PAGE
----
Friday, 2 August 2013

Venice Biennale: The Giardini - Portugal

When you've been to several Venice Biennales, you begin to associate some areas with distinctive objects you've seen in them. In 2005 I was struck, and impressed, by a beautiful chandelier in the Arsenale. When you looked at it closely, you discovered that it was completely made of tampons! I remembered the artist's name, Joana Vasconcelos (b. 1971). Two years ago she had an installation at the Palazzo Grassi, Contamination, that also caught my attention. With all kinds of objects stitched together, along with crocheting, it clambered up and down the stairs, protruded in many directions, and was said to be expanding during the course of its exhibition. I found it fascinating, a little scary, and quite funny.

So this year I was definitely looking for the pavilion from Portugal, which strictly speaking, is not in the Giardini, since Portugal does not have a permanent pavilion and Vasconcelos's entry is a refurbished Lisbon ferry boat, Trafaria Praia, docked just outside the Giardini entrance. Since this type of ferry was much used in Lisbon to transport commuters across the River Tagus, she compares it to the Venetian vaporetto, the boat bus that is the public transportation system in Venice.
Vasconcelos's images, accessable via the link, are much better than mine, but I'll put a few details here as well. Around the hull of the boat is a monumental blue and white tile (azulejos) mural of the city of Lisbon, in the style of traditional painted tiles.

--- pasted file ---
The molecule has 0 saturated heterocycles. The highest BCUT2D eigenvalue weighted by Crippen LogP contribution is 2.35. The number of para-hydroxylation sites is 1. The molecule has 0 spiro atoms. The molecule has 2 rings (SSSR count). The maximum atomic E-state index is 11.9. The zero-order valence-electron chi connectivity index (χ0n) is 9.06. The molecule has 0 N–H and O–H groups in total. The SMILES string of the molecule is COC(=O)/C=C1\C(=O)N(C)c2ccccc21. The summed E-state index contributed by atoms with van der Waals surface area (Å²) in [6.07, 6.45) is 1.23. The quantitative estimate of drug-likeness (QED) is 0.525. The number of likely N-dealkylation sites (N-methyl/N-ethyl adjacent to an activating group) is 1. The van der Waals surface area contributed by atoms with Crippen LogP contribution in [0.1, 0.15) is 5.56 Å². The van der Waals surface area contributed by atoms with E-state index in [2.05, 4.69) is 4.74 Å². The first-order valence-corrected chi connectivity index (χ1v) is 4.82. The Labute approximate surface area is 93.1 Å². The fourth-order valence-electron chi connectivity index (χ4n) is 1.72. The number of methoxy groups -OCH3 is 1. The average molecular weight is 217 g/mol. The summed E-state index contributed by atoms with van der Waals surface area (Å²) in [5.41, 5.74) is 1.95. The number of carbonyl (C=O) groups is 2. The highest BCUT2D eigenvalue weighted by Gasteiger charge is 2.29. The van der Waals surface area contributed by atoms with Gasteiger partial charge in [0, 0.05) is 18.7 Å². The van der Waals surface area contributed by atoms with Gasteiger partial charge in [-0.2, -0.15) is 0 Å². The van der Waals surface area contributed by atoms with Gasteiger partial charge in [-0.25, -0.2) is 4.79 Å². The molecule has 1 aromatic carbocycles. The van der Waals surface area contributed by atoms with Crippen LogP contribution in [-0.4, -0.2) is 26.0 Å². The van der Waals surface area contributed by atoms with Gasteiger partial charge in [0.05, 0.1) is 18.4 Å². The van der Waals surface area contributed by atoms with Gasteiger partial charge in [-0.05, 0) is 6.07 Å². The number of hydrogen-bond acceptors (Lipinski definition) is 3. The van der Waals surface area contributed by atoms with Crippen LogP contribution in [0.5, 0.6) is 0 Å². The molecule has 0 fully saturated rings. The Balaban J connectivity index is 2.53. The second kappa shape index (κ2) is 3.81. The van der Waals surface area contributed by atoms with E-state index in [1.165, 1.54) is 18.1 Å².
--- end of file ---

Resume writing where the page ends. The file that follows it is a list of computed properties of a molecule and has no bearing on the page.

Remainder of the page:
When we boarded, a friendly crew gave us some literature and invited us on the noon or 5 p.m. half-hour sailing of the boat, which makes the round trip from the Giardini to the Dogana twice a day. While we never made the trip, we enjoyed seeing the ferry crossing the lagoon several times.
Vasconcelos has converted the interior of the boat into a sort of dark funhouse, using crocheting and patchwork, primarily in blue and white, with twinkling LED lights and protruding sections, to cover the entire inside of the boat. Dark and mysterious, but beautiful and enticing, it was one of the most enjoyable experiences of the Biennale. I didn't think of a womb, or Jonah and the Whale, or the undersea, as the brochure suggests, but I did feel it as a definitely feminine creation because of the materials. It's mysterious, visually exciting but also comforting, and strong.

Once we traversed the interior, we could go up to the deck, which she had outfitted with cork stools and bar, cork being a major Portuguese product.
Display cases showed Portuguese products and we could enjoy the view of the Riva and the lagoon from above. The curator of the Portuguese pavilion is Miguel Amado.

Vasconcelos is one of the artists in one part of the Biennale who reappeared in another. In Glasstress she showed a work in a similar medium, a chandelier titled Babylon, with tentacles, crocheted mostly in red, orange, and yellow and incorporating pieces of blown red Murano glass.

I'm impressed that the label indicates it as one in an edition of 10. She'll make more! Although I love seeing these richly organic and colorful constructions, I'm afraid they would be a bit of a dust catcher.

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